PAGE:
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  72. Tsar Nicholas II says:

    @john personna: John, what part of chained vs. current dollars do you not understand? The BLS database for wages doesn’t report itself in chained dollars, like the items to which you’re citing. With BLS wage data you have to take their reported (current – nominal) dollar figures and then you have to factor in inflation.

    Look, just to placate you, and since I have some time to kill, those weekly median income figures (using chained dollars) would be as follows: $715 in 1980 vs. $756 in 2011. Again, a small but measurable inflation-adjusted gain in incomes. Which jibes with every other data point. Which jibes with the figures to which you yourself cite. There’s been a small but measurable inflation-adjusted gain in incomes over the past four decades and over the past three decades. No matter how you slice it that’s the conclusion. Not exactly a Grapes of Wrath II scenario.

    P.S. — I can’t link to the individual databases on the BLS Website. When I used to blog I tried that dozens of times. For some reason it doesn’t work. I might be computer illiterate. I don’t know what the problem is. You can find these items yourself. BLS.gov. Check the historical databases for the wage figures. It’s user friendly.

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  73. @Tsar Nicholas II:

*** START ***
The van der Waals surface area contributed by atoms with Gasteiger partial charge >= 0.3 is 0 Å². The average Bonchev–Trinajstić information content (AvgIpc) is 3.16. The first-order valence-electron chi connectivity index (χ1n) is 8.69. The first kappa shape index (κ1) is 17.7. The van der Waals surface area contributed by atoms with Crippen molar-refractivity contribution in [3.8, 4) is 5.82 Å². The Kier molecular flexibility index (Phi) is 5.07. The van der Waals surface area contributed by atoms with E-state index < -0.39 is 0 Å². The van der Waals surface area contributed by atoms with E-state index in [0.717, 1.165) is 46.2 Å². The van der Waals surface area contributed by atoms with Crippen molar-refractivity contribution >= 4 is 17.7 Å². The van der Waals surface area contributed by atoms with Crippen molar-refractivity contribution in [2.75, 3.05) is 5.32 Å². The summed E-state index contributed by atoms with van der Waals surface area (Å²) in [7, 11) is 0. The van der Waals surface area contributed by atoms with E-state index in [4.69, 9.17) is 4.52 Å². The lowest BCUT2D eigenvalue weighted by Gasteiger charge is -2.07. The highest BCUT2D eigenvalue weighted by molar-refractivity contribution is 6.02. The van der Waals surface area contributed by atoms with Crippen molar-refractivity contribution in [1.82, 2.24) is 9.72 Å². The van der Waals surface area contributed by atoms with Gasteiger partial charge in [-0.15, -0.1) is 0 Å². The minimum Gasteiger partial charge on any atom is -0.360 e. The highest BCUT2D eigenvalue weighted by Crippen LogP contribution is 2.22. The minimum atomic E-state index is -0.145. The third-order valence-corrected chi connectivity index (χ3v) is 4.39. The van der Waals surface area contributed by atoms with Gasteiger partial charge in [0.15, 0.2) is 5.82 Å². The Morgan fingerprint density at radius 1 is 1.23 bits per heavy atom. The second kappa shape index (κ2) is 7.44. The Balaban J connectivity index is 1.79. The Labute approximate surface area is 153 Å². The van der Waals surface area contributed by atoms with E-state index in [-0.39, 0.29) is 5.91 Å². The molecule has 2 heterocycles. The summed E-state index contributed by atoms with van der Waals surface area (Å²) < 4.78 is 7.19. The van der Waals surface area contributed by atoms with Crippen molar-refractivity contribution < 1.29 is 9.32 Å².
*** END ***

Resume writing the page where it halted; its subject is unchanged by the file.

If you would have said ” $715 in 1980 vs. $756 in 2011″ in the beginning, you would not have had a problem with me.

    You did not:

    FYI, in 1980 the median weekly compensation for all full-time workers throughout the entire economy (hourly and salary) was the sum of $262/week. In 2011 that figure was $756/week.

    Basically it’s taken all these posts to actually nail down that it was not 262 versus 756 in any meaningful sense.

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  74. Tsar Nicholas II says:

    @john personna: Well, in the very next sentence I referenced the inflation rate growing at a lesser clip, so I presumed it was understood that I was using current (nominal) dollars. Also, look at it this way: Had I converted those figures to chained dollars from the get-go then you and I this morning would not have had the pleasure of each other’s company. ;)

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  75. An Interested Party says:

    Also, look at it this way: Had I converted those figures to chained dollars from the get-go then you and I this morning would not have had the pleasure of each other’s company. ;)

    What a lovely way to try to cover for your dishonesty…dishonesty that proves the Q was correct in much of what he wrote…

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  76. Back to the core topic, Jared Bernstein reports:

    –In 2009 (most recent data) 22,000 millionaire-and-up households paid less than 15% in federal income taxes, and about 1,500 paid nothing.

    –The 400 richest Americans, with average incomes over $100 million, paid 18% in federal income tax.